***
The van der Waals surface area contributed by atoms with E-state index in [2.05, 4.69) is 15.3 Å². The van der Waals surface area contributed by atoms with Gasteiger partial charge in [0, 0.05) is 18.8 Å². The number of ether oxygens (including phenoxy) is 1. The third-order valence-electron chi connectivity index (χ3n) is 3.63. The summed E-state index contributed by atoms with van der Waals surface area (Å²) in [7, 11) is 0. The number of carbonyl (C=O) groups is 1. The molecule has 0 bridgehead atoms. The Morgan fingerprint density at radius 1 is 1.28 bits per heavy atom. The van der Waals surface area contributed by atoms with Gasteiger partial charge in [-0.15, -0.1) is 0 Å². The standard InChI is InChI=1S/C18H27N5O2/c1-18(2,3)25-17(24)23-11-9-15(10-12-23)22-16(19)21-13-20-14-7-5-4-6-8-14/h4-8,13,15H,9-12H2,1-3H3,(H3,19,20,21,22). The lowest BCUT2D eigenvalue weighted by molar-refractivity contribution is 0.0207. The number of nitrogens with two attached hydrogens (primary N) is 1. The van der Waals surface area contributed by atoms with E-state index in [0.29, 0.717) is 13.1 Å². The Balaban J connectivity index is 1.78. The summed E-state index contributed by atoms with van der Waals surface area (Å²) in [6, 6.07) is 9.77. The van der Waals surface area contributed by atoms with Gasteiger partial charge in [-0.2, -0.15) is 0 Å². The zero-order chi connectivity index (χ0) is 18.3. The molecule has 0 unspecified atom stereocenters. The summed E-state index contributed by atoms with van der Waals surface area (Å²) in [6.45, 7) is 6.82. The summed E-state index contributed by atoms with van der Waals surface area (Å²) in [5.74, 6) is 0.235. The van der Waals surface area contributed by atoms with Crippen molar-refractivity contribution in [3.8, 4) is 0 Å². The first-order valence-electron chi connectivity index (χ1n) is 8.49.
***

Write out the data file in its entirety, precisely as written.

The van der Waals surface area contributed by atoms with E-state index in [2.05, 4.69) is 15.3 Å². The van der Waals surface area contributed by atoms with Gasteiger partial charge in [0, 0.05) is 18.8 Å². The number of ether oxygens (including phenoxy) is 1. The third-order valence-electron chi connectivity index (χ3n) is 3.63. The summed E-state index contributed by atoms with van der Waals surface area (Å²) in [7, 11) is 0. The number of carbonyl (C=O) groups is 1. The molecule has 0 bridgehead atoms. The Morgan fingerprint density at radius 1 is 1.28 bits per heavy atom. The van der Waals surface area contributed by atoms with Gasteiger partial charge in [-0.15, -0.1) is 0 Å². The standard InChI is InChI=1S/C18H27N5O2/c1-18(2,3)25-17(24)23-11-9-15(10-12-23)22-16(19)21-13-20-14-7-5-4-6-8-14/h4-8,13,15H,9-12H2,1-3H3,(H3,19,20,21,22). The lowest BCUT2D eigenvalue weighted by molar-refractivity contribution is 0.0207. The number of nitrogens with two attached hydrogens (primary N) is 1. The van der Waals surface area contributed by atoms with E-state index in [0.29, 0.717) is 13.1 Å². The Balaban J connectivity index is 1.78. The summed E-state index contributed by atoms with van der Waals surface area (Å²) in [6, 6.07) is 9.77. The van der Waals surface area contributed by atoms with Gasteiger partial charge in [-0.2, -0.15) is 0 Å². The zero-order chi connectivity index (χ0) is 18.3. The molecule has 0 unspecified atom stereocenters. The summed E-state index contributed by atoms with van der Waals surface area (Å²) in [6.45, 7) is 6.82. The summed E-state index contributed by atoms with van der Waals surface area (Å²) in [5.74, 6) is 0.235. The van der Waals surface area contributed by atoms with Crippen molar-refractivity contribution in [3.8, 4) is 0 Å². The first-order valence-electron chi connectivity index (χ1n) is 8.49.